Psychopomps By Jan Engels-Smith
(From the Greek psuchopompos, literally meaning “the guide of souls”)
Birth and death, the entry and the exit from this life, are events accompanied by spiritual entities that assist us in our transitions. As eternal beings, we inhabit this reality for a fixed time and our spiritual helpers always attend to us, at least to the degree that we recognize and engage them. The exit from this reality is not an end but a journey to our next existence and cultures throughout the world have identified beings in many different forms that assist with the departure. In modern shamanism, we have learned much that can benefit all of us in the death experience and make this difficult passage better for those who pass and those who mourn the passing.
In many ancient religions, psychopomps were creatures, spirits, angels, or deities whose responsibility was to escort newly deceased souls from Earth to the afterlife. Their role was not to judge but to simply provide safe passage. Psychopomps have been associated at different times and in different cultures with horses, whippoorwills, ravens, crows, owls, sparrows, cuckoos, and harts. In some indigenous civilizations, such as in the Filipino culture, the spirits of ancestors and other dead loved ones function as psychopomps. In the classical civilizations of Greece, Rome, and Egypt, Charon, Mercury, Hermes and Anubis served as psychopomps. In many ancient tombs, funerary art and statuary often depict psychopomp beings that provide support in the passage to the afterlife. The history of human existence is rife with examples.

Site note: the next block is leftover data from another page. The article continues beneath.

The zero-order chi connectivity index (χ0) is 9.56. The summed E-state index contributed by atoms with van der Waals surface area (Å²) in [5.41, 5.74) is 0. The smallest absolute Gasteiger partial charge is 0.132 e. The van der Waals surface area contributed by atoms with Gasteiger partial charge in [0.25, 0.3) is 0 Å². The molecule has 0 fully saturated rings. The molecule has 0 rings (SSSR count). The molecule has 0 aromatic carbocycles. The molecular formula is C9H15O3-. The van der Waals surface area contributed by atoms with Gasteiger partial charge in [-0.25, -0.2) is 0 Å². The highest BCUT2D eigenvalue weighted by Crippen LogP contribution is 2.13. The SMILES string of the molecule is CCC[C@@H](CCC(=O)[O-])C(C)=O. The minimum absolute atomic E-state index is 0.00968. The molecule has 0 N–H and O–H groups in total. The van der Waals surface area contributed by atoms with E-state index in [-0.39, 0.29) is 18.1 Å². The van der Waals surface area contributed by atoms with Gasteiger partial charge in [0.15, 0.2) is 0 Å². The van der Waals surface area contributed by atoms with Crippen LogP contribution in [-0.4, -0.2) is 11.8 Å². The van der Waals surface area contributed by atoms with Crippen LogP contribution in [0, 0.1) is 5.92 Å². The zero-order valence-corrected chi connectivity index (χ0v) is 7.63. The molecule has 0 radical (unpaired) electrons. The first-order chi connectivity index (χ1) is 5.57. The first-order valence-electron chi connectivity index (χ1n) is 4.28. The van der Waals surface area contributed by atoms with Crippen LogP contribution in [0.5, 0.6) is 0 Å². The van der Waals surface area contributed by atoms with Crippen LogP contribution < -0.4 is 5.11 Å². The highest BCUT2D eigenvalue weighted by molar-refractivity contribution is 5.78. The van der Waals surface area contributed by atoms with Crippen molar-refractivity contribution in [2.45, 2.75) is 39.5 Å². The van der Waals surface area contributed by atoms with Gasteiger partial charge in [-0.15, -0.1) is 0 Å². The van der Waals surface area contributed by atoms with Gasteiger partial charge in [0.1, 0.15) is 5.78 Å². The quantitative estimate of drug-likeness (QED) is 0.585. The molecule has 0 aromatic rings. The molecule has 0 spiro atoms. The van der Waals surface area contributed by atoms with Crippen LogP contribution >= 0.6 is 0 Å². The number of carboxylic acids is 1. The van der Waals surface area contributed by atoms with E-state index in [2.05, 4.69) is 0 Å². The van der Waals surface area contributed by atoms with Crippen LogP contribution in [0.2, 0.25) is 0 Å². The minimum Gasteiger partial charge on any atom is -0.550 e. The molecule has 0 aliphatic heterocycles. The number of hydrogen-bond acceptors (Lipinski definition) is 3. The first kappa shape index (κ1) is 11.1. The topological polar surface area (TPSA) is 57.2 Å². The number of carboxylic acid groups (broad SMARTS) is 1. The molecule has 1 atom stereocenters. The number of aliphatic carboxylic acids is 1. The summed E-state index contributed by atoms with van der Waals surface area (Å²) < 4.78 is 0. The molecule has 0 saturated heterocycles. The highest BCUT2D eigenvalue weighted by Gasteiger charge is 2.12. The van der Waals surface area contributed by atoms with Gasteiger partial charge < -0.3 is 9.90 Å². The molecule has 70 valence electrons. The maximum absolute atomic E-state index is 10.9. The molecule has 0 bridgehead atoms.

Shamans have also served in this role of “midwife to the dying.” The shaman acts as a guide communing with the spirits of other worlds to facilitate the passing. Twenty-first century shamanism can play an important part in a modern culture where humankind has forgotten its connection to the spiritual world and where people are ill prepared for this mysterious journey that we all must experience. We come into this world alone and we exit alone. This solitary event can certainly be traumatic for the dying and those left behind. I believe that modern shamanism can serve to restore the recognition that we are not alone in our transition but can be ably assisted by the spirits—the psychopomps for our own time.
The transition journey is mystical and, although many have had near-death experiences, traditional science has little to offer us in an understanding of what lies beyond. The accumulation of mystical experiences offers perhaps the best means of preparing ourselves for this journey. In my shamanic practice I have facilitated hundreds of psychopomp journeys and each one has taught me more about the human condition and how the spirits can assist to bring comfort and contentment to those who leave this reality and the loved ones left behind.
The links between this reality and the afterlife are sometimes revealed through the connections of one who has passed with a loved one who remains. Long-term relationships often result in a surviving husband or wife dying a short time after the passing of a spouse. I had an uncle who was relatively healthy but after a minor surgery developed an infection and died suddenly. The dramatic change in my aunt, his spouse of 54 years, was startling. She had been a highly energetic individual who looked younger than her years. Seemingly overnight, she looked older and weaker. After a minor car accident, she suffered illnesses and the life force seemed to leave her. She died within a year of her husband. The attachments between living and deceased spirits can be powerful. The deceased who has gone into the multiverse is still energetically attached to the surviving loved one and seeks to be reunited. The deceased has an attachment cord to the living and tugs at it in an attempt to reunite. Sometimes it is necessary to sever this cord to protect the living entity, as well as release the deceased from his or her energetic bonds. Shamanically, we recognize this connection and in our assistance to the transition from this world we attempt to help the one who is passing as well as those left behind. The psychopomp provides the guidance and reassurance that all is well and the natural transition from this reality can be made in peace, confident in the expectation of spiritual assistance.